GENEVA (JTA) — Eight years ago, the European Union of Jewish Students sent a 10-person delegation to Durban, South Africa, for the first U.N. World Conference Against Racism.
They, like other pro-Israel activists there, were blown away by the anti-Israel and anti-Semitic hostility that greeted them.
So when the follow-up to Durban came to Geneva this week in the form of Durban II, the union was better prepared.
They came en masse — with some 150 Jewish students from about 30 European countries — constituting more than one-tenth of all activists accredited to the Durban Review Conference. Throughout the week, they advocated on behalf of Israel.
“We wanted to be sure that if something happened here like in Durban, we’d be ready to respond,” said Jonas Karpantschof, the Danish chairman of the student union.
The European Union of Jewish Students was just one component of an enormous Jewish presence in Geneva this week that drew a lot of attention from competing activists, U.N. staff and the media.
Jewish groups hosted or participated in daily pro-Israel or pro-human rights events outside the U.N. grounds, organized anti-discrimination panels inside the United Nations and brought in some of the heaviest hitters in pro-Israel advocacy: Nobel laureate Elie Wiesel, attorney Alan Dershowitz, Canadian parliamentarian Irwin Cotler, French intellectual Bernard-Henri Levy, actor Jon Voight and Father Patrick Desbois, among others.
“If the promise of ‘Never Again’ is going to mean anything, you’re going to have apply action to that phrase,” said Roz Rothstein, founder and CEO of StandWithUs, which co-organized a pro-Israel, pro-human rights demonstration called whose message was “The U.N. remains silent.” The rally was covered on CNN and the BBC.
On Monday, Wiesel and Dershowitz joined members of the European Union of Jewish Students when they tried to confront Iranian President Mahmoud Ahmadinejad before his speech at the U.N. forum, in which he described Israel as “racist perpetrators of genocide.”
During the speech, several of the Jewish students shouted “Racist!” from the upper gallery before guards hustled them out. One French Jewish student with a rainbow wig who was not from the union made headlines around the world when he rushed Ahmadinejad during the speech and hurled a red rubber nose at him.
On Tuesday, the student union joined with Darfuri groups outside the United Nations building to protest the genocide in Sudan and highlight other human rights abuses, such as Iran’s treatment of the Baha’i and homosexuals.
“We couldn’t stay silent when there’s so much hatred, discrimination and racism in the world that the U.N. doesn’t want to deal with,” said Lili Dardashti, the student union’s Swiss director.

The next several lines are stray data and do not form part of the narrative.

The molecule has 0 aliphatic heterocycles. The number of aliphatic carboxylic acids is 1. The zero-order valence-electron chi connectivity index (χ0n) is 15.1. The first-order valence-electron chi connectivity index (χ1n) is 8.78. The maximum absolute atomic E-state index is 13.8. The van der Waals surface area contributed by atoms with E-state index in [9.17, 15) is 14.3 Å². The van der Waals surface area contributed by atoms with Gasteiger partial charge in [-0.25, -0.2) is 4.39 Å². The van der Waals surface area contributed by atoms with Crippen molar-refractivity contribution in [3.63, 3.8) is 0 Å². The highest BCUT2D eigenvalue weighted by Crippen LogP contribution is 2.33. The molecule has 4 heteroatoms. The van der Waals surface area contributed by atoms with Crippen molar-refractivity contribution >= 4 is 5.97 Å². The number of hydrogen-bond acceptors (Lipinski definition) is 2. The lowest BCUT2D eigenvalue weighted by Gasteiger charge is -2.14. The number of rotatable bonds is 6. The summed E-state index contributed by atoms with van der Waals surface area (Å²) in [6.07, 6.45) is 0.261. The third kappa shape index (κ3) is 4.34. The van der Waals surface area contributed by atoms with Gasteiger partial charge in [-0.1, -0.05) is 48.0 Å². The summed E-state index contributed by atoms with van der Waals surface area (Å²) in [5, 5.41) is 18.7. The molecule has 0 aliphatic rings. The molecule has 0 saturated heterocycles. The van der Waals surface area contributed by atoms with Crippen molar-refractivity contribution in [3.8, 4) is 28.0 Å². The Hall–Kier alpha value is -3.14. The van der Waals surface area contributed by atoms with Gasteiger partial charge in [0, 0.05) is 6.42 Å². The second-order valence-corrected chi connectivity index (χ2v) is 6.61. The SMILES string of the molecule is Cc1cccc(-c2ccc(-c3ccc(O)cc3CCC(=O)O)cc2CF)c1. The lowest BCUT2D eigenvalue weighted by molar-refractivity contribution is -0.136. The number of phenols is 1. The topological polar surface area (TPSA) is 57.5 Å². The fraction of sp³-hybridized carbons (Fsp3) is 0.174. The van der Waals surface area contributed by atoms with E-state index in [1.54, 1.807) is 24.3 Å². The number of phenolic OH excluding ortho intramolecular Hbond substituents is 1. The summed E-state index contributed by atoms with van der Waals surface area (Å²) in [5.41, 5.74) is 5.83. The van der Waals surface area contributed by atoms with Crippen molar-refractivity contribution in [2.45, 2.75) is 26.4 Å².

The only other group as highly visible as the pro-Israel advocates were Iranians.
In 2001, anti-Israel forces overplayed their hand at Durban, producing a screed so toxic that even the U.N. high commissioner for human rights rejected it. This time, pro-Israel advocates had a strong showing — though at least one Jewish critic of Israel said the “pro-occupation lobby” overplayed its hand.
“The charge of anti-Semitism is lethal, for good reason — but only if it’s fair,” said Cecilie Surasky, communications director for Jewish Voice for Peace. “The problem is that to them, any criticism of Israel becomes not only anti-Semitic but almost Nazism, which not only turns off any reasonable person, it also fuels anti-Semitism.”
The director of international relations for the Simon Wiesenthal Center, Shimon Samuels, said fear of sparking conspiracy theories about Jewish power is no reason to stay silent.
“If we don’t speak up, there’ll be more Israel bashing and anti-Semitic insinuation,” Samuels said. “If we do, it’s the ‘Jewish lobby’ and Jewish conspiracies.”
Aside from the noise outside U.N. headquarters in Geneva, groups such as the International Jewish Caucus held more discreet meetings with top-level diplomats to press their case against singling out Israel for condemnation.
B’nai B’rith International brought a contingent of 50, hailing from Romania to Uruguay, to meet with ambassadors from places like Mexico, Germany and France, delegation head Richard Heideman said.
“We had to be here because Durban I was such a hate fest,” said Heideman, who was among those who led the Jewish walkout from Durban eight years ago. “This time there was no reason for us to leave. Quite the contrary: We tried to impact the delegations with the wide human-rights agenda that transcends the Israel-Palestinian conflict so many countries tried to make a focus here.”
Ultimately, Jewish groups condemned the final draft declaration of the conference, which upheld the conclusions of the 2001 Durban conference, enshrining a paragraph that singles out Israel by including the Palestinians in a section titled “Victims of racism, racial discrimination, xenophobia and related intolerance.”
Still, the pressure before and during the conference made an impression, according to Michael Schneider, secretary-general of the World Jewish Congress.
Before the conference, the WJC met with 17 ambassadors, making the somewhat difficult case for why countries should boycott what appeared to be the most important anti-racism event on the human-rights calendar just because of a solitary, Palestinian-related paragraph.
Once the conference started, Schneider said, Ahmadinejad helped make the case for them.
“His speech was a tremendous boost in our efforts, showing the U.N. conference for what it is — a mockery,” he said.